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Moved Forward but went nowhere
I truly felt the characters went nowhere which is where the plot went as well! We got the most taste of Fenno and even he seemed terribly repressed. I didn't understand the purpose of Tony and Fern at all, they were like parsley garnish on a plate! The rivalry between the siblings was at most a yawn fest and why not tell us if she gets pregnant or not more when it was happening!
Too many loose ends
This book was very slowwwww. What bothered me even more was that there were too many loose ends....nothing ever came full circle. The family has a lot of good story lines that could have been further developed. Instead, new people were introduced and we never got to "know" them. I was not impressed at all.
This is my favourite book of the year. The author created characters so compelling that I was completely engrossed in their lives; Glass's insight into human nature is impressive. The plotlines made it difficult to put the book down, and the richness of detail, description, and excellent writing style made it a joy to read.
I liked this book a lot. It's true, as others have noted, that it's slow and thoughtful. What impresses me so much about it is that the writer seems to really get into the heads of others. More than that, she portrays so well the assumptions, miscommunications and unspoken wonderings we probably all have about people that we are close to. It made me think of all the questions, all the resentments and all the gratitude I will never express to my mother, my brothers, my father. Put another way, it is amazing how close and how far apart we can be in our connections to the most important people in our lives. Another facet of the book that I really enjoyed was the complexity, intelligence and self-doubt of the the main characters. For example, the strong, silent father actually has a rich inner life, silly infactuations and, most of all, always feels that he is somehow out of the inner circle of those who know, are sure, of how life is to be lived. This book is definitely not for those who want action, a plot driven narrative. It is for those who might be enchanted by a walk through the forest, enchanted by the play of light and shadow, by the distance songs of birds and by all the memories of all the other walks in the forest.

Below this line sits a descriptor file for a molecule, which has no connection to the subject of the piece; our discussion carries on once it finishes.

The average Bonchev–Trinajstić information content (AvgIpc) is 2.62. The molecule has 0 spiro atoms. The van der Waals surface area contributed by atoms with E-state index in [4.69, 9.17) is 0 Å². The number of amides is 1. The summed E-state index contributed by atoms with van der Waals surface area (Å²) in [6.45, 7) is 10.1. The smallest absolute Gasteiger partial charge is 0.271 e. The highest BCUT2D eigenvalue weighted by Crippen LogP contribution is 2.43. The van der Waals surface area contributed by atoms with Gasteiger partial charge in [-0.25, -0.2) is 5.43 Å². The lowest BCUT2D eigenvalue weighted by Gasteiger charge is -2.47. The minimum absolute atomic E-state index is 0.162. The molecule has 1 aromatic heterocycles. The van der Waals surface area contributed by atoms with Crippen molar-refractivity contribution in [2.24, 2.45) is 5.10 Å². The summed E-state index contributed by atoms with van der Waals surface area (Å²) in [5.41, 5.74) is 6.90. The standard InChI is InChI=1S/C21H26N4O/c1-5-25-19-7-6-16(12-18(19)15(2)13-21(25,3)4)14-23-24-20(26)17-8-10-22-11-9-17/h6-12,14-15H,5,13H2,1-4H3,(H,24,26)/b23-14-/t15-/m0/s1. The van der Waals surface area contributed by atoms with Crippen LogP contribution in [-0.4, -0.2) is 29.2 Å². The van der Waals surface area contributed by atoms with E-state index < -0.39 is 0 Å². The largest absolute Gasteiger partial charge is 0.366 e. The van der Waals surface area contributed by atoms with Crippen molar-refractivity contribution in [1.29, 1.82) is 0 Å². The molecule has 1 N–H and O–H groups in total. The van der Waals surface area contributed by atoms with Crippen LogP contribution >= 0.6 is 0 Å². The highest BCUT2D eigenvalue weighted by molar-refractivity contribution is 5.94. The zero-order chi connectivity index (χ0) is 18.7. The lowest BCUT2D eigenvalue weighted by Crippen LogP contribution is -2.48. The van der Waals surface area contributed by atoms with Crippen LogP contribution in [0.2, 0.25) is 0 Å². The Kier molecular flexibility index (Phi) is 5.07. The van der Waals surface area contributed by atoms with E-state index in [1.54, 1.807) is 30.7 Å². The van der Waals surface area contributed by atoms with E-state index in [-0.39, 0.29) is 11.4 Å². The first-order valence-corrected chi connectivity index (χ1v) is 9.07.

I disliked the book for the "jumpy" way it was written. I thought at first, that it would be written about the father, then the three children. However, the way in which it revolved around Fenno, the least likable of all the characters, killed it for me. It was very hard to get through. The only reason I finished it, is because I had just joined a book club and didn't want to be the only one that hadn't finished the book. As it turned out, every single one of us (six total) absolutely detested the book!
I can't understand why it is so popular, either. I couldn't make it beyond the middle of the book, and I really, really tried! The book never kept my attention, although I tried and tried to make it to the end, I just couldn't. Bor----------ring. Very few books have turned me off to this extent.
I do not know why this book is so wildly popular. I struggled finishing it because I was BORED. I disliked Fenno right from the start. Whiny, cry-baby, drama queen. His own choices in life drove him away from his family, then he takes it out on them? WHAT? I stopped caring about him and his self-created dramas midway through the second part. The rest was excruciating. Stupid twist with Fern at the end too. Leaves a very "22-minute tidy & neat sitcom plot" feeling in your brain.
Her writing style reminds me of the type of writing you would find in romance novels. Flowery and vivid., but not in a good way. No one speaks like that. The jumping around time-wise made the book feel like it was a collection of material written and then put together without any thought to continuity. It's almost as if she wrote the entire novel in chronological order, then cut and paste pieces all over the place.
This book did not work for me, and I am amazed at the accolades it is receiving.
A fantastic novel revealing the commonality of love, life, and relationships through the eyes of three different individuals whose lives merge in an untimely manner. I enjoyed this book as much, if not more, than I enjoyed Michael Cunningham's The Hours. I felt that I had a personal connection with each of the characters, that I shared empathy and congeniality as if I were those characters, or as if those characters were also a part of my life. Julia Glass orchestrates her first novel to the depths of emotion and allows you to feel what her characters feel. I give this book an A+!